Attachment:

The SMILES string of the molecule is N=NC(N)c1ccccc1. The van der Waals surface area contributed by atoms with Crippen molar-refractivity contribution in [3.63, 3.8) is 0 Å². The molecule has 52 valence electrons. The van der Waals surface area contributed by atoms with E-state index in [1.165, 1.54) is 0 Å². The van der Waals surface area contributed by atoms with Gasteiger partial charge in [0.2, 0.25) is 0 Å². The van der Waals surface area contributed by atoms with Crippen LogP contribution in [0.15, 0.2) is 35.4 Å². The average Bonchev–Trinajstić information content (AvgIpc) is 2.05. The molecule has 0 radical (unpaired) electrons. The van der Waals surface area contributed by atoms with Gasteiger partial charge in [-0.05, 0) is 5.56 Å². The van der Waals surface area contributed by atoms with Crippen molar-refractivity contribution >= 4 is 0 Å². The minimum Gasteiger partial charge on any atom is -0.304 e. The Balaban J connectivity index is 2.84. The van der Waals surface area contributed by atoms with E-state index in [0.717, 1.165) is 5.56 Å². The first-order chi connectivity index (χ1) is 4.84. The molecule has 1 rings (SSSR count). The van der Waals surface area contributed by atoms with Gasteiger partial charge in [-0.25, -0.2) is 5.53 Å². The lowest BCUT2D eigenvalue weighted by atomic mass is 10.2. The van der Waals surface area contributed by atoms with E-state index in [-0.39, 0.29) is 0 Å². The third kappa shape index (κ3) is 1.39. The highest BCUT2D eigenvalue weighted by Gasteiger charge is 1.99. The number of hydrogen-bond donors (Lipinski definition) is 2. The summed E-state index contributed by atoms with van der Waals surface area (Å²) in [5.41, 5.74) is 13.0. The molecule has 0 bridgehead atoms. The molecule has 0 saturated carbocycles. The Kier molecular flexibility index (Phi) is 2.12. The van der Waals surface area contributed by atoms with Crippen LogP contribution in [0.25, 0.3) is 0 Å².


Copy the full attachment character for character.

The SMILES string of the molecule is N=NC(N)c1ccccc1. The van der Waals surface area contributed by atoms with Crippen molar-refractivity contribution in [3.63, 3.8) is 0 Å². The molecule has 52 valence electrons. The van der Waals surface area contributed by atoms with E-state index in [1.165, 1.54) is 0 Å². The van der Waals surface area contributed by atoms with Gasteiger partial charge in [0.2, 0.25) is 0 Å². The van der Waals surface area contributed by atoms with Crippen LogP contribution in [0.15, 0.2) is 35.4 Å². The average Bonchev–Trinajstić information content (AvgIpc) is 2.05. The molecule has 0 radical (unpaired) electrons. The van der Waals surface area contributed by atoms with Gasteiger partial charge in [-0.05, 0) is 5.56 Å². The van der Waals surface area contributed by atoms with Crippen molar-refractivity contribution >= 4 is 0 Å². The minimum Gasteiger partial charge on any atom is -0.304 e. The Balaban J connectivity index is 2.84. The van der Waals surface area contributed by atoms with E-state index in [0.717, 1.165) is 5.56 Å². The first-order chi connectivity index (χ1) is 4.84. The molecule has 1 rings (SSSR count). The van der Waals surface area contributed by atoms with Gasteiger partial charge in [-0.25, -0.2) is 5.53 Å². The lowest BCUT2D eigenvalue weighted by atomic mass is 10.2. The van der Waals surface area contributed by atoms with E-state index in [-0.39, 0.29) is 0 Å². The third kappa shape index (κ3) is 1.39. The highest BCUT2D eigenvalue weighted by Gasteiger charge is 1.99. The number of hydrogen-bond donors (Lipinski definition) is 2. The summed E-state index contributed by atoms with van der Waals surface area (Å²) in [5.41, 5.74) is 13.0. The molecule has 0 bridgehead atoms. The molecule has 0 saturated carbocycles. The Kier molecular flexibility index (Phi) is 2.12. The van der Waals surface area contributed by atoms with Crippen LogP contribution in [0.25, 0.3) is 0 Å².